Teaching tweens about advertising

Are you selling something? If so you can blog about it, tweet about it, text about it, pay someone popular to say it’s great, tell all your friends about it, even those you rarely see face-to-face ... or there are the more traditional routes: buy a print ad, buy some airtime, rent a billboard, plaster it on the side of your car or the side of your building ...

The number of communication outlets available to companies wishing to sell their products have arguably reached an all time high. The Federal Trade Commission’s Bureau of Consumer Protection is tasked with monitoring the advertising industry and keeping companies honest — an overwhelming task.

The agency is especially concerned about the power of modern day marketing on one particular demographic: tweens (kids between 8 and 12).

It’s a concern most parents can relate to: What is the best way to get the positive and healthy lessons through to those sponge-like developing minds with the barrage of increasingly clever marketing campaigns creeping into their everyday lives?

The Bureau’s answer: the video game



Admongo takes players through a virtual world where they get an “ad-ucation.” Players create avatars that navigate through an obstacle course full of advertisements. They have to dodge the “Minions” (stout creatures that will doc your points if you touch them) and seek advice from the “Helpers” (bespectacled cat-like creatures wearing ties).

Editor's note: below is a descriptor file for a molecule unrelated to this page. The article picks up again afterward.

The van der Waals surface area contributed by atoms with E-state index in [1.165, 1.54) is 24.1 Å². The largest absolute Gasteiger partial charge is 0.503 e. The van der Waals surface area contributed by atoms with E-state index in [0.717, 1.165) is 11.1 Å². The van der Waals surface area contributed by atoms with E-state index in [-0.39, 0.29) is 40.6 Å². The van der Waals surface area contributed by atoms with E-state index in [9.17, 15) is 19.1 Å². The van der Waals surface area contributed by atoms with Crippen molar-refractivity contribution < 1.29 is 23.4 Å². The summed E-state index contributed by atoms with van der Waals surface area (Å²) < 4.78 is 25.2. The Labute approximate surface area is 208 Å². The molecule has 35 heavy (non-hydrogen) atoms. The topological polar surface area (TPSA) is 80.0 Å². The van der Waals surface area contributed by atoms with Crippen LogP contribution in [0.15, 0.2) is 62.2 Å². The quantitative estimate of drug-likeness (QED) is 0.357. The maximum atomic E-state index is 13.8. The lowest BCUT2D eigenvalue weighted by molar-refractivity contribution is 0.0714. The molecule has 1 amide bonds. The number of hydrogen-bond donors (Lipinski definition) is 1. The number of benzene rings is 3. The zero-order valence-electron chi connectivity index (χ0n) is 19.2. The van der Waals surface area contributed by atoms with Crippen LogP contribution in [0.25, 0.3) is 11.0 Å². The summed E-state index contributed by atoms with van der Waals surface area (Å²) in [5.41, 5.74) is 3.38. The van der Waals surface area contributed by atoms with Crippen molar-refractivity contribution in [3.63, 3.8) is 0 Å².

Faux ads are found throughout the game, many based on real products such as “Choco Crunch’n Good Cereal.”

Players earn points by solving challenges, answering questions and passing levels.

“The vast majority of marketers sell lawful products to people who can lawfully buy them,” David Vladeck, director of the bureau, told the New York Times. “The game says advertising is pervasive and it’s good to know what it is, it’s good to think critically and think whether purchasing a product is in your best interest.”

Textbook company Scholastic Inc. was also employed to create curriculum for grades 5 and 6, as well as a library of fake ads to use for teaching purposes. Parents can also find some helpful resources on, such as a scavenger hunt of their homes, looking for all the advertisements that kids might not otherwise notice.

The ultimate goal is to teach critical thinking and to ask these three questions when they see advertising:

Who is responsible for the ad?

What is the ad actually saying?

What does the ad want me to do?

“This campaign complements the many efforts undertaken by the FTC to protect children in the marketplace,” the Admongo site explains. “These efforts include enforcing truth-in-advertising laws as they pertain to ads targeted to kids; enforcing the Children’s Online Privacy Protection Act (COPPA) and related regulations; and promoting better advertising practices by marketers of food, violent entertainment, and alcohol.”

Our question: When will they launch the adult version?